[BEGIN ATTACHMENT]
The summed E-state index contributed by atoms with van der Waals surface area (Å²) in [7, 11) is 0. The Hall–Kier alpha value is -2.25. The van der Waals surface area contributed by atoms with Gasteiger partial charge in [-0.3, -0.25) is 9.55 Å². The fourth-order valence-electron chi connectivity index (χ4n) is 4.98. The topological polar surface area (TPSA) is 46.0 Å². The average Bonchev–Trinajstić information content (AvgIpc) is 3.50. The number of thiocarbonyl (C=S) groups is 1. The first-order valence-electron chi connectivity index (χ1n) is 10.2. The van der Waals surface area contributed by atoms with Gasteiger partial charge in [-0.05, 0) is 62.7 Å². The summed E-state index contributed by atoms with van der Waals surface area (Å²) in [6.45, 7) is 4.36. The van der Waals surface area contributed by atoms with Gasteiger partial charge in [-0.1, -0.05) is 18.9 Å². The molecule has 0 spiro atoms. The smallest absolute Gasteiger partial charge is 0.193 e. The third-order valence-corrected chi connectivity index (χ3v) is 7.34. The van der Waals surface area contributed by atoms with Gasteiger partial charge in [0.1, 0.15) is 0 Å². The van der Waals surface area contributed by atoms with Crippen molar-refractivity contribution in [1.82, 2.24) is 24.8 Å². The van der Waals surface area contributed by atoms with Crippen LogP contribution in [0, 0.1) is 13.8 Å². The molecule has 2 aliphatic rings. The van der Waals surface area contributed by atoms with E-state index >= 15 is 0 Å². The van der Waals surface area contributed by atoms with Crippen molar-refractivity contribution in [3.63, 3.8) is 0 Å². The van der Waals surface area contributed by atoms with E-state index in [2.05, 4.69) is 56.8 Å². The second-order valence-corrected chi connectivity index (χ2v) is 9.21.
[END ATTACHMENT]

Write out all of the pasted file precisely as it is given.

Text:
The summed E-state index contributed by atoms with van der Waals surface area (Å²) in [7, 11) is 0. The Hall–Kier alpha value is -2.25. The van der Waals surface area contributed by atoms with Gasteiger partial charge in [-0.3, -0.25) is 9.55 Å². The fourth-order valence-electron chi connectivity index (χ4n) is 4.98. The topological polar surface area (TPSA) is 46.0 Å². The average Bonchev–Trinajstić information content (AvgIpc) is 3.50. The number of thiocarbonyl (C=S) groups is 1. The first-order valence-electron chi connectivity index (χ1n) is 10.2. The van der Waals surface area contributed by atoms with Gasteiger partial charge in [-0.05, 0) is 62.7 Å². The summed E-state index contributed by atoms with van der Waals surface area (Å²) in [6.45, 7) is 4.36. The van der Waals surface area contributed by atoms with Gasteiger partial charge in [-0.1, -0.05) is 18.9 Å². The molecule has 0 spiro atoms. The smallest absolute Gasteiger partial charge is 0.193 e. The third-order valence-corrected chi connectivity index (χ3v) is 7.34. The van der Waals surface area contributed by atoms with Gasteiger partial charge in [0.1, 0.15) is 0 Å². The van der Waals surface area contributed by atoms with Crippen molar-refractivity contribution in [1.82, 2.24) is 24.8 Å². The van der Waals surface area contributed by atoms with Crippen LogP contribution in [0, 0.1) is 13.8 Å². The molecule has 2 aliphatic rings. The van der Waals surface area contributed by atoms with E-state index >= 15 is 0 Å². The van der Waals surface area contributed by atoms with Crippen molar-refractivity contribution in [3.63, 3.8) is 0 Å². The van der Waals surface area contributed by atoms with E-state index in [2.05, 4.69) is 56.8 Å². The second-order valence-corrected chi connectivity index (χ2v) is 9.21.